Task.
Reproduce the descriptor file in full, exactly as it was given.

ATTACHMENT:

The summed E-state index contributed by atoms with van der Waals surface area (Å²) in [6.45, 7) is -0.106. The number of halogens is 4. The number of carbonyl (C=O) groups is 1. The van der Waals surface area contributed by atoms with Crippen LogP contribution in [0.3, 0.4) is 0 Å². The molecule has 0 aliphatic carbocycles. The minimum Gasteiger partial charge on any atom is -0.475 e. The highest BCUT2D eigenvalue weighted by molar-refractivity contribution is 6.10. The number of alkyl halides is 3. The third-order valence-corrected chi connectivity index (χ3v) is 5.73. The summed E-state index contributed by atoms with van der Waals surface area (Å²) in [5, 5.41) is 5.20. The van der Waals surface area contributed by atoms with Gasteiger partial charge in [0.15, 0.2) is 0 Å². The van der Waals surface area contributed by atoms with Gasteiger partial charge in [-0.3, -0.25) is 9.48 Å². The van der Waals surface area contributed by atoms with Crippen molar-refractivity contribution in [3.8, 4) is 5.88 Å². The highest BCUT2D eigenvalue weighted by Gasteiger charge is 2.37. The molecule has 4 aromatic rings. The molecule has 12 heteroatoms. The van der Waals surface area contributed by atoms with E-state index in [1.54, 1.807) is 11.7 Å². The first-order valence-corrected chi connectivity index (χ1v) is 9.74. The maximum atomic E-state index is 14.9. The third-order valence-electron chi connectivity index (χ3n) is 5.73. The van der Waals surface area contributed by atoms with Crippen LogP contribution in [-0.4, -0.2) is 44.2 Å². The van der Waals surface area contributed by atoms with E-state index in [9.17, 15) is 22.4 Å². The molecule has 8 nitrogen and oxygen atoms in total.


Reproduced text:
The summed E-state index contributed by atoms with van der Waals surface area (Å²) in [6.45, 7) is -0.106. The number of halogens is 4. The number of carbonyl (C=O) groups is 1. The van der Waals surface area contributed by atoms with Crippen LogP contribution in [0.3, 0.4) is 0 Å². The molecule has 0 aliphatic carbocycles. The minimum Gasteiger partial charge on any atom is -0.475 e. The highest BCUT2D eigenvalue weighted by molar-refractivity contribution is 6.10. The number of alkyl halides is 3. The third-order valence-corrected chi connectivity index (χ3v) is 5.73. The summed E-state index contributed by atoms with van der Waals surface area (Å²) in [5, 5.41) is 5.20. The van der Waals surface area contributed by atoms with Gasteiger partial charge in [0.15, 0.2) is 0 Å². The van der Waals surface area contributed by atoms with Gasteiger partial charge in [-0.3, -0.25) is 9.48 Å². The van der Waals surface area contributed by atoms with Crippen molar-refractivity contribution in [3.8, 4) is 5.88 Å². The highest BCUT2D eigenvalue weighted by Gasteiger charge is 2.37. The molecule has 4 aromatic rings. The molecule has 12 heteroatoms. The van der Waals surface area contributed by atoms with E-state index in [1.54, 1.807) is 11.7 Å². The first-order valence-corrected chi connectivity index (χ1v) is 9.74. The maximum atomic E-state index is 14.9. The third-order valence-electron chi connectivity index (χ3n) is 5.73. The van der Waals surface area contributed by atoms with Crippen LogP contribution in [-0.4, -0.2) is 44.2 Å². The van der Waals surface area contributed by atoms with E-state index in [9.17, 15) is 22.4 Å². The molecule has 8 nitrogen and oxygen atoms in total.